In a strategic realignment described by FremantleMedia CEO Cecile Frot-Coutaz (pictured) as “a very powerful shift,” the company will retire its FremantleMedia Enterprises brand and create a stand-alone, global division for distribution as well as kids and family entertainment.
All other digital, licensing, sponsorship and other ancillary activities will be under the auspices of the company’s regional production operations, while a new digital and branded entertainment division will be created.
David Ellender, CEO of FME, will be appointed as CEO, FremantleMedia International and Kids, overseeing the new distribution and family entertainment division. He will report directly to FremantleMedia CEO Cecile Frot-Coutaz. Sander Schwartz will continue to lead the kids and family entertainment division and will report to Ellender.
The company says a head of digital and branded entertainment will be announced soon.
“This is a very powerful shift in our company’s structure that we believe will significantly strengthen our core business activities, while also better positioning us to capitalize on growth opportunities for the future,” said Frot-Coutaz in a statement. “We have a built a formidable expertise in extending our market-leading brands both on and beyond the television screen, through licensing, sponsorship, digital activities and other valuable commercial ancillaries. By transferring these skills into our local production businesses, we create a far more direct and seamless integration between our production efforts and the commercial activity surrounding our hit shows.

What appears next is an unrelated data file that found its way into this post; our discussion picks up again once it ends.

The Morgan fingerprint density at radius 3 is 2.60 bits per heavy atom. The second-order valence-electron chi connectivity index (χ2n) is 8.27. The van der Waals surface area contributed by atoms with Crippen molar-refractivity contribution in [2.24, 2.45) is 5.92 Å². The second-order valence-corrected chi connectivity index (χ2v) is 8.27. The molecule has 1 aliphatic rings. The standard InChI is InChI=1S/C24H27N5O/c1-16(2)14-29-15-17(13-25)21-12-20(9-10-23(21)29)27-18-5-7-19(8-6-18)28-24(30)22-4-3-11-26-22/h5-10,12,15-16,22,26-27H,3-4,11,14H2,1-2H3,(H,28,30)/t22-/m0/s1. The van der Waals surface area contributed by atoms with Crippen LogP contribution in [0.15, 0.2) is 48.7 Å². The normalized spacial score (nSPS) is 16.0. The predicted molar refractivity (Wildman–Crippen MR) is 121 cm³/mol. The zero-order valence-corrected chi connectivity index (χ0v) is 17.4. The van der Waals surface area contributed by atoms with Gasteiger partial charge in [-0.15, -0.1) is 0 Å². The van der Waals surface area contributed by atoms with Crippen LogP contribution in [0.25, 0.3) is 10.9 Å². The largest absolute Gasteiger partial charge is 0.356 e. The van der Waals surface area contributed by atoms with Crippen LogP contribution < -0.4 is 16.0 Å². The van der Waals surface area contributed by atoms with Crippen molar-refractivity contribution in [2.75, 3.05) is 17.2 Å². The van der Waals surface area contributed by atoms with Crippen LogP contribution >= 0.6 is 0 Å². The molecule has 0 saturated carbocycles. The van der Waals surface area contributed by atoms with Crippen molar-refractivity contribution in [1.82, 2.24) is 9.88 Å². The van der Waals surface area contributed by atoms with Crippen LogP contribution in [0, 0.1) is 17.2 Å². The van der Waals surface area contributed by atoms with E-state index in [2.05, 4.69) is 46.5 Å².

“Not only will this bolster and enhance our creative development process, but it will also give us the ability to manage and grow our brands in a far more holistic way, creating added value and the opportunity for even greater engagement with viewers around the world,” she added.
There is no word yet on how many staff will be affected by the move.
The announcement comes as FremantleMedia’s parent company, RTL Group, revealed that its majority owner, German media conglomerate Bertelsmann, is considering a reduction of its shares held in the company, while maintaining a qualified majority of approximately 75%. The Guardian reports that Bertelsmann aims to unload a €2 billion (just over US$2.7 billion) stake in the European broadcast company, which would reduce its stake from 92.3% to somewhere around the 75% mark.